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Let $(E;\Vert \cdot \Vert )$ be a normed vector space. Show that given $x, y \in E$, $x \neq y$, there exists $f \in E'$ ($E'$ is the bounded dual space of $E$) such that $f(x) \neq f(y)$.

I started trying to show that there always is an injective map on the dual, which would imply this result, but it happens to be case that some bounded dual spaces do not have any injective maps.

Any help would be greatly appreciated. Thanks

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    $\begingroup$ Hahn–Banach Theorem $\endgroup$ – Yiorgos S. Smyrlis Oct 29 '16 at 12:39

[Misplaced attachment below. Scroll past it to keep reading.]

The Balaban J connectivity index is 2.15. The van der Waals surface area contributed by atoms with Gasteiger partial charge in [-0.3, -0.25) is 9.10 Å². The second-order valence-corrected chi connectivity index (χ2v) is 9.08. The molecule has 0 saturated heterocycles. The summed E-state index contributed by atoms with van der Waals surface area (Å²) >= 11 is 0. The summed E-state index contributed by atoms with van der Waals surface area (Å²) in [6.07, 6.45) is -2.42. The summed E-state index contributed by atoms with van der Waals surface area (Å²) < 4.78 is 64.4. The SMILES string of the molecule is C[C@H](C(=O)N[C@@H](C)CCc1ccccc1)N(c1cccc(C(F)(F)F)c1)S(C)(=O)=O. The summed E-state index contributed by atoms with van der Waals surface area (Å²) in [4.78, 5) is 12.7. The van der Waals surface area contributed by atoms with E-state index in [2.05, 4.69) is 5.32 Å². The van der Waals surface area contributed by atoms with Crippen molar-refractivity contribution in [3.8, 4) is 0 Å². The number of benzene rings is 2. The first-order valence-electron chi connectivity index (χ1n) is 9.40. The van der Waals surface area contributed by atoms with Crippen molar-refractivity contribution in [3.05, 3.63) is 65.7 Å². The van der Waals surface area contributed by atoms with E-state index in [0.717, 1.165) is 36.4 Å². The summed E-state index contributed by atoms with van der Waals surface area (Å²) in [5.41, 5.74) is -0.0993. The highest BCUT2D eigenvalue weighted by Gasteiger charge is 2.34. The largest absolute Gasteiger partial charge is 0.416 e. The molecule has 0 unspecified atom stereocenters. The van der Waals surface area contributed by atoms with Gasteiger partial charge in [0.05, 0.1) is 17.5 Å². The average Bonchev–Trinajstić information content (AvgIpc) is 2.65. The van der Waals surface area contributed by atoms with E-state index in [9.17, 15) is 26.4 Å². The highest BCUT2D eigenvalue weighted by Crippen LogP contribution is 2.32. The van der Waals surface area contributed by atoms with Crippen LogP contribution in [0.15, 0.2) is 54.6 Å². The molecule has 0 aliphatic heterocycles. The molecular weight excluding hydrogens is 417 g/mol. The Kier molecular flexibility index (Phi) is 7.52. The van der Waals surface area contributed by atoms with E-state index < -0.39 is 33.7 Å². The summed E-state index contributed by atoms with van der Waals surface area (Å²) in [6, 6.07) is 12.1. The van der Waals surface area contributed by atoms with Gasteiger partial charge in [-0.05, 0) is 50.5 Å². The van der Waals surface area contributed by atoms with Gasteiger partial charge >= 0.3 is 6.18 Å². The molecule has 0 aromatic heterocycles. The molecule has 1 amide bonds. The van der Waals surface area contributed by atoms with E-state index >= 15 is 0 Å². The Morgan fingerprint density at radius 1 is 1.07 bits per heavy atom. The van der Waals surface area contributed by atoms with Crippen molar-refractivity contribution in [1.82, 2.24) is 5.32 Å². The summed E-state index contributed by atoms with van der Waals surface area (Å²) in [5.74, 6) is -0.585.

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Let $Z$ be the subspace $\{\lambda(x-y)\in E:\lambda\in \mathbb{R}\}$ of $E$, generated by the vector $x-y\neq 0_E$ and consider the functional $f:Z\rightarrow \mathbb{R}:~f(\lambda(x-y))=\lambda\|x-y\|$. Then $f$ is clearly linear and bounded ($Z$ is finite dimensional), so there is a linear bounded extension $\tilde{f}: E\rightarrow \mathbb{R}$ of $f$, according to the Hahn - Banach theorem. Therefore $\tilde{f}\in E'$ and $$\tilde{f}(x)-\tilde{f}(y)=\tilde{f}(x-y)=f(x-y)=\|x-y\|\neq 0.$$

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